Many of the gravestones from the churchyard are now used to pave the area around the church, and at the back of the church there used to be two fragments from Elizabeth’s. They’ve been moved now, and only one has survived, on the north side of the church. Elizabeth Kay's gravestone Elizabeth Kay's gravestone


Sheephey c1900Sheephey Farm is in Shuttleworth, to the north of Walmersley; extensively rebuilt in 1998, there is still some trace of the original building. The first of the attached pictures is from John Lord’s Memoir; the second was taken sometime before 1978 by Geoffrey Ramsden during his researches into the Baldingstone Kays. Both give an idea of what it would have looked like, and show a substantial building.

Those Sheephey Kays were a rough lot. Richard Kay of Sheephey appeared in the Tottington Court Rolls for 1509, having made an assault on Hugh Hartside in the Chapel at Holcombe; in the Clitheroe Court Rolls for 1538, a Richard Kaye of Sheepe Hey was concerned in an affray with Christopher Muttoo and in 1540 with Ellis Bridge [GR – verification needed]. Clitheroe may seem a bit far away for this reference to apply, but Tottington was in the honour of Clitheroe, so it is possible that this case was being tried in a higher court.

Sheephey c1970Documents from the seventeenth century indicate that there were three families of Kays living at Sheephey – there are references to ‘Sheephey’, “Higher Sheephey” and ‘Lower Sheephey’. The 1666 Hearth Tax assessment listed two distinct households – ‘Jo Kay de Sheephey’ who was assessed for one hearth and ‘Rob Kay de Sheephey’ who was assessed for two [PRO*]. Our research has shown that Robert (the inventor’s grandfather) did indeed live at Sheep Hey Farm, pictured here. Higher and Lower Sheephey were to the east, on the opposite side of what is now the A56 – Higher Sheephey was later called Hollins (it can be found on the 1848 Ordnance Survey map) where Hollin Lane now is, and Lower Sheephey was to the south, towards Windy Bank.

Several wills and leases have survived from the period but it is not always easy to determine which family they refer to. The transcriptions of the registers of St Mary Bury, published by the Lancashire Parish Registers Society, have many references to Kays of Sheephey – too many in fact to get any definitive picture of relationships. These were clearly extended families with cousins living in the same farm, acting as servants or hired hands. For example, Richard Kay of Sheephey who died in 1646/7 had a servant called Robert Kay, and there were two other Richards at Sheephey who died in the 1630s. This is not an easy task!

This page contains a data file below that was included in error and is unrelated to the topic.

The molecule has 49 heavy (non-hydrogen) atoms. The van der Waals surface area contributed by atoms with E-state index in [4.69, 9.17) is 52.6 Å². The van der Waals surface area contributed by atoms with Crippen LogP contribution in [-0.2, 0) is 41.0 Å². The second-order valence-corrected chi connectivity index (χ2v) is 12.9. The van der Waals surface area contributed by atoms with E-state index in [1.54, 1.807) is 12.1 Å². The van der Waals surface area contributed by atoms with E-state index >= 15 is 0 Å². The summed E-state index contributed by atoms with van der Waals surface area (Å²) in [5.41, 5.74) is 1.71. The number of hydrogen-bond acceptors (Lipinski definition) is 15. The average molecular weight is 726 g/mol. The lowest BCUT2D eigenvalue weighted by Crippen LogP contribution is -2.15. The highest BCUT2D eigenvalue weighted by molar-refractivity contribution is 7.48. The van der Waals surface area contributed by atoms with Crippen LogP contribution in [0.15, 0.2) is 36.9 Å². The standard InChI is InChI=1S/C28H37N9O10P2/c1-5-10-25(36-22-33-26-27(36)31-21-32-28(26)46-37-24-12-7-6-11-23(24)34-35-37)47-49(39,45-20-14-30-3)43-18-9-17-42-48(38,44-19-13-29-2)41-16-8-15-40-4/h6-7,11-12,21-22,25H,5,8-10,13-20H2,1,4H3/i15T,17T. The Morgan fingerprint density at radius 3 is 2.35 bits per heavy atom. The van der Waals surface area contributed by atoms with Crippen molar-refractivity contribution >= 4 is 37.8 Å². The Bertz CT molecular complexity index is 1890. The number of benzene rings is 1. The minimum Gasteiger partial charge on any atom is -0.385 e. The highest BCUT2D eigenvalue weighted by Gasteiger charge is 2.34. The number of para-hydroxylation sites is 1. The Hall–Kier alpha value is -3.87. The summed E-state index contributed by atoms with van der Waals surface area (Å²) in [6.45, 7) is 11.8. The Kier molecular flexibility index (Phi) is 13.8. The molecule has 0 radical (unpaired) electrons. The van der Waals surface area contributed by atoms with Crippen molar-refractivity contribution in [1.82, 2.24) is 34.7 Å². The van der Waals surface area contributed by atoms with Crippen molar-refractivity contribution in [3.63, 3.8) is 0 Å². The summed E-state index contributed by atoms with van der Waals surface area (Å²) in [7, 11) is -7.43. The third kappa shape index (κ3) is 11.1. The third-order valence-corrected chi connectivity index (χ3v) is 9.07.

For a full list of wills and leases relating to Sheephey, and a description of the life lease system used in Bury at the time, see Sheephey Wills and Leases. They reinforce what has already been stated, that there were three families at Sheephey, all financially affluent. The inventor’s family used the names Robert and Richard alternatively through the generations (a common practice at the time – all four of Elizabeth’s sons named their oldest son Robert), while the Higher and Lower Sheephey families used John and Thomas.

It is generally accepted that Elizabeth’s husband was named Robert, and there is evidence to support this:

Andrew Todd, in an article on the Grimes of Scout [BCL] has shown that Elizabeth Kay was the daughter of Oliver Grime of Scout (in the north west of Shuttleworth); there were strong links between the Kays of Sheephey and the Grimes of Scout. The predeliction for the name Oliver among the Sheephey Kays (in her will, Elizabeth showed definite favouritism towards her son and grandson who bore the name) seems to have been an inheritance from the Grimes. As Mr Todd remarks, using the name Oliver in the years after the Restoration would have been equivalent to christening your child Adolph immediately after World War 2. This tells us a lot about the family’s political and religious views, and counters the often made assertion that the family were Jacobites and High Anglican (see note). The Baldingstone Kays were of the same conviction; a hundred years later, at the time of the 1745 rebellion, Richard Kay recorded in his diary a Jacobite pamphlet which described his family as ‘Oliverian Murderers’. ‘Times at present run high amongst us’ he wrote on the same day; they most certainly did [RKD*] (see note).

The pattern of names and dates showing in the attached wills and leases suggests strongly that we have two clear generations before Robert and Elizabeth, and tentatively another further back:

This however needs further work, as do the Kays of Higher and Lower Sheephey.

Bury Central Library
Geoffrey Ramsden ‘A Record of the Kays of Bury in the 17th and 18th Centuries’ (1978)
John Lord ‘Memoir of John Kay: Inventor of the Fly-Shuttle’ (1908)
Kenneth Kay ‘Kay Chronicles’ (1908 – private circulation)
Lancashire County Records Office
Lancashire Parish Registers Society
Public Records Office
The Diary of Richard Kay of Baldingstone
Denotes that the original document or a scanned image has been seen and verified